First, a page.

Morphine rescue doses in cancer pain management
Dr Vincent Vandenhaute
Palliative Care, Cliniques de l’Europe, Brussels; CNDG, Gosselies; firstname.lastname@example.org
The use of opioids in pain relief for cancer patients is nowadays well documented. It is as important to correctly follow the titration rules in long term maintenance therapy as it is to manage the morphine rescue doses in the case of breakthrough pain. This article examines these two complementary aspects in the treatment of cancer pain. The use of fast-acting fentanyl, which recently has become commercially available in Belgium, is also discussed.
Treatment of severe cancer pain with WHO pain relief ladder analgesics of step 1 (paracetamol, acetylsalicylic acid) or step 2 (Codeine, Tramadol…) often turns out to be inadequate. In that case, 24 hour coverage with powerful step 3 analgesic opioids becomes a necessity. Often, the patient will also need additional analgesics or rescue doses.
Maintenance opioid therapy
The emergence of new, slow release dosage forms has simplified round-the-clock morphine maintenance therapy and has improved patient involvement and comfort. Patients can now benefit from the controlled release of the opioid by taking oral tablets every 12 hours, or by applying skin patches to be replaced every 72 hours.
There are two fundamental rules in the prescription of maintenance opioid therapy.
- – The initiation of a treatment with morphine must strictly observe the titration rule. This means looking for the optimal opioid dose to provide effective and well tolerated analgesia by progressively increasing (or reducing) the dose. Clinical experience in palliative care has shown that the optimal dose cannot be determined in advance and that it must be personalized for each patient.The objective is to strike a balance between under-dosing, thus not providing adequate pain relief, and over-dosing, which could lead to opioid intoxication.
- – Regardless of the method of administration selected, and unless contra-indicated for any medical reasons, the patient should strictly respect the dosage and schedule of the treatment as prescribed by the physician, even when the patient says “not to feel any pain”.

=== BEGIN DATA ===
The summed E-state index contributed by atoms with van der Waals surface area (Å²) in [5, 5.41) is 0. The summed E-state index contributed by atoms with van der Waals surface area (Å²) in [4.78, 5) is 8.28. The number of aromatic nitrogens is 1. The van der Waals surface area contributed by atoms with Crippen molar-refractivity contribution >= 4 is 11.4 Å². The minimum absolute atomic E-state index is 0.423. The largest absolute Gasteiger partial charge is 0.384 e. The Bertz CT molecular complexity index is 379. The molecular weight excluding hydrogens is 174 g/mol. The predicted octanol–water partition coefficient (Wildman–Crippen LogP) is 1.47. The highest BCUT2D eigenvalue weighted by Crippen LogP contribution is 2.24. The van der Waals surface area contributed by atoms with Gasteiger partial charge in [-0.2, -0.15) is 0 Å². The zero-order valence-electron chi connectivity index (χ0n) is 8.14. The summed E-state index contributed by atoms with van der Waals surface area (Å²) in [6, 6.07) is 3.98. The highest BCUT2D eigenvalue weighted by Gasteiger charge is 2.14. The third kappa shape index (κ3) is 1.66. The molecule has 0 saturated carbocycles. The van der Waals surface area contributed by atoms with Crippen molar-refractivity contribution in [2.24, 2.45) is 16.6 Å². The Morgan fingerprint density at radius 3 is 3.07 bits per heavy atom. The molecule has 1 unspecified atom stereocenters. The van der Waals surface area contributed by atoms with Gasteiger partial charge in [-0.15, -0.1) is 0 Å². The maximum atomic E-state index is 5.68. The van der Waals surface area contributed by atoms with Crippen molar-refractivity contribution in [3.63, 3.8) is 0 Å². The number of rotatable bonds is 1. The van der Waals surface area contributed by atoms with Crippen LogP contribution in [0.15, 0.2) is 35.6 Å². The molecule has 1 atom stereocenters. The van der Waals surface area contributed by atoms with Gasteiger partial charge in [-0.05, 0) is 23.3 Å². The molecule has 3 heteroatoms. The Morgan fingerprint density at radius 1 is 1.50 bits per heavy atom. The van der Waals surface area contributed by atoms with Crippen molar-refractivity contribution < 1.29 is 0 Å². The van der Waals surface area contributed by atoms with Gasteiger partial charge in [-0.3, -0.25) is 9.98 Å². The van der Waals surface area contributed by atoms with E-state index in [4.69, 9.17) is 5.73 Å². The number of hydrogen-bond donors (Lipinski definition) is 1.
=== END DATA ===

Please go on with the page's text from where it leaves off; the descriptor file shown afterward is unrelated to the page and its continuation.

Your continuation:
In practice, a treatment with opioids always starts at the low end of the dosing range. The dose should be increased gradually, until there is adequate pain relief. It is not uncommon that maintenance therapy will need to be re-evaluated, “re-titrated”, at a later stage, once it is well-established. Maintenance opioid therapy is not static, in particular because of the evolution of the disease itself.
Morphine, oxycodone, hydromorphone and fentanyl are the most frequently used opioids in palliative care. These pure μ-opioid receptor agonists are classified as step 3 drugs on the WHO ladder (Table 1) and therefore have no ceiling effect. Some examples:
- – fentanyl skin patches, to be replaced every 72 hours;
- – slow-release morphine, oxycodone, and hydromorphone tablets, to be taken every 12 hours;
- – oxycodone/naloxone combination tablets to be taken every 12 hours. The addition of naloxone reduces opioid-induced constipation, but at a high dose the beneficial effect might be impaired. It is therefore not recommended to administer more than 40 mg oxycodone/20 mg naloxone per 24 hours.
The rescue dose
The appearance of acute nociceptive pain in cancer patients with a round-the-clock opioid medication requires the use of a supplemental dose of opioids with an immediate release action. This is called a rescue dose. These supplements are administered discontinuously; the treatment is given “on demand, rather than “by the clock”.Palliative care has a long tradition of using such sequential morphine rescue doses for the relief of breakthrough pain. Managing painful symptoms is of course one of the main objectives in palliative care and pain is considered to be a medical urgency. The use of rescue doses, as well as the main guidelines when prescribing them, is described below.
1. The calculation of the rescue dose follows well-documented rules. These will be explained in detail in the next chapter.
2. Rescue doses should be prescribed proactively from the start of the maintenance treatment with morphine, as breakthrough pain may occur at any moment. The first, planned response to a severe pain attack is the administration of a rescue dose. During the titration phase of the maintenance therapy, the use of the rescue dose offers an important advantage as it allows to start with a low dosed maintenance medication to avoid an overdose, while at the same time any breakthrough pain can be controlled in a satisfactory manner.